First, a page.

Think outside the box • Creative Commons

Robin Liang (they/she/he) has chosen to publish under a pseudonym to protect their privacy. As a queer individual, they navigate their life in various contexts, some where they are not fully out. They dedicate this essay to all those who, regardless of reason, choose to stay quiet about their full identity. We are here, we are real, and it is not shameful to protect ourselves. Happy Pride, and stay safe.

Life is filled with contradictions. It’s easy when you’re young to live in a world where everything seems simpler, where people don’t tear themselves apart over things that are opposing yet simultaneously true. When you’re older and the ugly contradictions begin to sprout from the floor and break the perfect box that your parents, neighbors, teachers have built for you — lovingly so even — it’s easier to pretend they aren’t there.

Because that would mean there’s more outside. It’s as terrifying as it is tantalizing. Step out and you feel sunshine on your shoulders, the crispness of your first true breath of air. But you also feel the biting wind and jagged stone ground. To leave your box hurts, even as you shed tears of wonder.

The box usually starts small. There isn’t much there at birth. For me,the little baby-sized box whispered “girl,” for the shape of the body I was given.I could have been just a “girl” if I’d been born in China. But I was born on American soil, and from the moment I was here, I was a Chinese girl. Distinct.

This is my second box. The two are neither separate nor are they nested in the fashion of Russian matryoshka dolls. They are as one box, simultaneously dual and singular. I could not be only a girl or only Chinese.

This box was just as small as my “girl” box. As I began to walk and talk and explore the confines, I discovered what I saw as basic truths of existence. “Chinese” meant people who looked like my family. “Girl” also meant people who looked like me. Simple enough.

As I grew, my exploration expanded from the floor to the walls. “Chinese” and “girl” became “American Born Chinese girl.”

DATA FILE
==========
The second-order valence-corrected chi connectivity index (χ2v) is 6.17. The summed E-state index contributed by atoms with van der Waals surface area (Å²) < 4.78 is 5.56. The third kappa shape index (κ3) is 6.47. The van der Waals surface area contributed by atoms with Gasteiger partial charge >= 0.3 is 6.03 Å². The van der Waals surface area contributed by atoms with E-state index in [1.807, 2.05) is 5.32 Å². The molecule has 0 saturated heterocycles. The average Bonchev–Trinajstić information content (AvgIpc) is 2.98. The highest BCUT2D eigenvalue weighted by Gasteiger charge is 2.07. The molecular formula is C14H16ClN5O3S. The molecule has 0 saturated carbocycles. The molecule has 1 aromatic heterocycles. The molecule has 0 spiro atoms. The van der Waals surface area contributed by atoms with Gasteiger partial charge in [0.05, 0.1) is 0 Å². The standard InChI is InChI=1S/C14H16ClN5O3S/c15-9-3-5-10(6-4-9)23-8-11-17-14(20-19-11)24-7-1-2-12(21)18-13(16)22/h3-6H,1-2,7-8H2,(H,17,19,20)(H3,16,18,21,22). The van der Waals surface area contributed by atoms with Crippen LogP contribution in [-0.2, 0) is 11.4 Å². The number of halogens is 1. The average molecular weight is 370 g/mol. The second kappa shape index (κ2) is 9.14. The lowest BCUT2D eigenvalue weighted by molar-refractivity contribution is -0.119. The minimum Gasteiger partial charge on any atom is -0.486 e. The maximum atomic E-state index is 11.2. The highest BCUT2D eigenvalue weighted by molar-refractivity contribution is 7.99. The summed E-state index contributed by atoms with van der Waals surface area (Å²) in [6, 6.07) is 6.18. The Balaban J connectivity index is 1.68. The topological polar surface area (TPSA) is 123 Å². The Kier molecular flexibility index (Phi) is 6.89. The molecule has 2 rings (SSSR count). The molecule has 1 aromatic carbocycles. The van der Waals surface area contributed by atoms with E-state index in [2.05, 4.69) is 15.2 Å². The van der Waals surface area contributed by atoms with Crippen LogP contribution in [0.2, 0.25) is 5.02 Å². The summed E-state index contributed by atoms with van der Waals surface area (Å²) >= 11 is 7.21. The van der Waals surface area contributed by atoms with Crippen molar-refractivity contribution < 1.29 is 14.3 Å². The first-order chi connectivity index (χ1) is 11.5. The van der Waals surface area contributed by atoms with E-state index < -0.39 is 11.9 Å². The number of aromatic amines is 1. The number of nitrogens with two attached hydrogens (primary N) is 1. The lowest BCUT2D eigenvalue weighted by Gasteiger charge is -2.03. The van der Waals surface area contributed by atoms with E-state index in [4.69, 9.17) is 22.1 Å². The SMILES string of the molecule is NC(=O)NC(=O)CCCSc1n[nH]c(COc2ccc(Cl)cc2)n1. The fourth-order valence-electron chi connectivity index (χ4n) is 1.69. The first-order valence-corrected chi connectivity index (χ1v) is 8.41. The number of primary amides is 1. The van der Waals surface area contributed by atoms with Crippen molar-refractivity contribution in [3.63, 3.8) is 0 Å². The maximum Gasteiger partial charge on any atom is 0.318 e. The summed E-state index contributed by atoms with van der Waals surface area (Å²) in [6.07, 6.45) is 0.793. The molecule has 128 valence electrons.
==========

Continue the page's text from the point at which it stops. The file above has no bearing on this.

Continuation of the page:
For the first time I felt pride. We were American, but carried the legacy of intelligent and resilient Chinese ancestors. And I carried the pride and joy of being an American Born Chinese girl.

“Girl,” as adults said, meant smart, sensitive, kind.

Pretty. Well-behaved.

Why would I not be proud?

I grew older. Learned of the hate that people can have for me, the violence. The terror that women face on the streets, the unspoken rules. The same rules told to me by my own father, fear for my safety hardening his voice.

Welcome, Asian American woman.

This should be the ceiling of my box. My final evolution. And yet, for once it didn’t seem right. I’d always accepted these identities, taken pride in them. I knew what I was.

But what does it mean to be an Asian American woman? Does it mean my body, the way that people see it, a shape for consumption? Does it mean my mind, laughter when people see the grades that I wore myself to exhaustion for, because of course an Asian girl is smart?

Does it mean a language I can’t remember, the sting of condescension, the realization that the deck is stacked against me and inside is a kaleidoscope of wants and loves and joy and anger and yet no one looks at me and sees anything more —

Than a box.

What if I’m tired?

What if “Asian” started feeling hollow and “woman” started to choke me from the inside out?

What if I felt something inside me screaming that I can’t be boiled down into so few words, tearing out of my throat like an untamed animal?

What if I heard a call beyond the box and I got up from where I sat?

What if I reached out and a door appeared at my fingertips, and it scared me so much I recoiled and didn’t dare touch it for years?

What if I told you I opened the door one day to see the field of potential laid out before me? Flowers as far as the eye can see, colors and light and eternity.

Queer is a beautiful word. Some associate it with pain and I honor that. But to have a word that is neither one thing nor another completely destroys the concept that I must construct a new box for myself. No, I am not another thing you can put a precise label on. Now, even when I call myself a “girl,” I mean far more than that.

I am non-binary. I love my womanhood, and I love that I am not a woman, that I am something else that skirts the edge of woman and not-woman and girl and not-boy and not-anything. I am him, I am her, I am they.

I define myself.

There’s real fear, too. There were barely any trans Asian adults in my life for me to learn from, much less non-binary ones.

My existence feels like it’s teetering on the brink of nothingness because asserting my Asianness feels like leaving my queerness behind, and asserting my queerness feels like leaving my Asianness behind. I can’t compromise on either because I have always been two-in-one and many.

This is my contradiction, my self. It must be real because I’m real, but I’m still learning that.

Slowly but surely, I am altering this box. New rooms, to contain my favorite things. Windows, to let the sunlight and fresh air in. Doors, so that I can walk in and out as I please.

Eventually, it ceases to be a box.

Because I’m making it a home.   

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